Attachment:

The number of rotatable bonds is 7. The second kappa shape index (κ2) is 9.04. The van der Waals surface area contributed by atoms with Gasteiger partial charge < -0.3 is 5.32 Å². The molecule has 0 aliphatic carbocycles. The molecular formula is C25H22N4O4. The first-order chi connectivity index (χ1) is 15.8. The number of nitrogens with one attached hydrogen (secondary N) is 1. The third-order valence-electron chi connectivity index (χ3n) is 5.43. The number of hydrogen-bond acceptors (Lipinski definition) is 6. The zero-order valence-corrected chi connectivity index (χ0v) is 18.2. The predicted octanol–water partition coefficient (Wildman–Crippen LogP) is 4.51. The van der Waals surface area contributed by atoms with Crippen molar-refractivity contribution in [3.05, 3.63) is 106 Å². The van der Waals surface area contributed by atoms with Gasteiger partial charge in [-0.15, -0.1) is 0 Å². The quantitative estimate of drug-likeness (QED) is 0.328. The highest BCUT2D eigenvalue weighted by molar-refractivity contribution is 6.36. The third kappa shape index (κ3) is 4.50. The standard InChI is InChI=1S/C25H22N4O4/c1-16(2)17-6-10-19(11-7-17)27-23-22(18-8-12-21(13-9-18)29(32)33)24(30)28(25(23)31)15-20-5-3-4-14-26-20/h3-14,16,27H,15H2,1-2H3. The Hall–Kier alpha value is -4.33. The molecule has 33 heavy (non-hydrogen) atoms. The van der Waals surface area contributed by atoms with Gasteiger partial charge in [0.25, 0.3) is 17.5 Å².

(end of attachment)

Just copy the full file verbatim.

The number of rotatable bonds is 7. The second kappa shape index (κ2) is 9.04. The van der Waals surface area contributed by atoms with Gasteiger partial charge < -0.3 is 5.32 Å². The molecule has 0 aliphatic carbocycles. The molecular formula is C25H22N4O4. The first-order chi connectivity index (χ1) is 15.8. The number of nitrogens with one attached hydrogen (secondary N) is 1. The third-order valence-electron chi connectivity index (χ3n) is 5.43. The number of hydrogen-bond acceptors (Lipinski definition) is 6. The zero-order valence-corrected chi connectivity index (χ0v) is 18.2. The predicted octanol–water partition coefficient (Wildman–Crippen LogP) is 4.51. The van der Waals surface area contributed by atoms with Crippen molar-refractivity contribution in [3.05, 3.63) is 106 Å². The van der Waals surface area contributed by atoms with Gasteiger partial charge in [-0.15, -0.1) is 0 Å². The quantitative estimate of drug-likeness (QED) is 0.328. The highest BCUT2D eigenvalue weighted by molar-refractivity contribution is 6.36. The third kappa shape index (κ3) is 4.50. The standard InChI is InChI=1S/C25H22N4O4/c1-16(2)17-6-10-19(11-7-17)27-23-22(18-8-12-21(13-9-18)29(32)33)24(30)28(25(23)31)15-20-5-3-4-14-26-20/h3-14,16,27H,15H2,1-2H3. The Hall–Kier alpha value is -4.33. The molecule has 33 heavy (non-hydrogen) atoms. The van der Waals surface area contributed by atoms with Gasteiger partial charge in [0.25, 0.3) is 17.5 Å².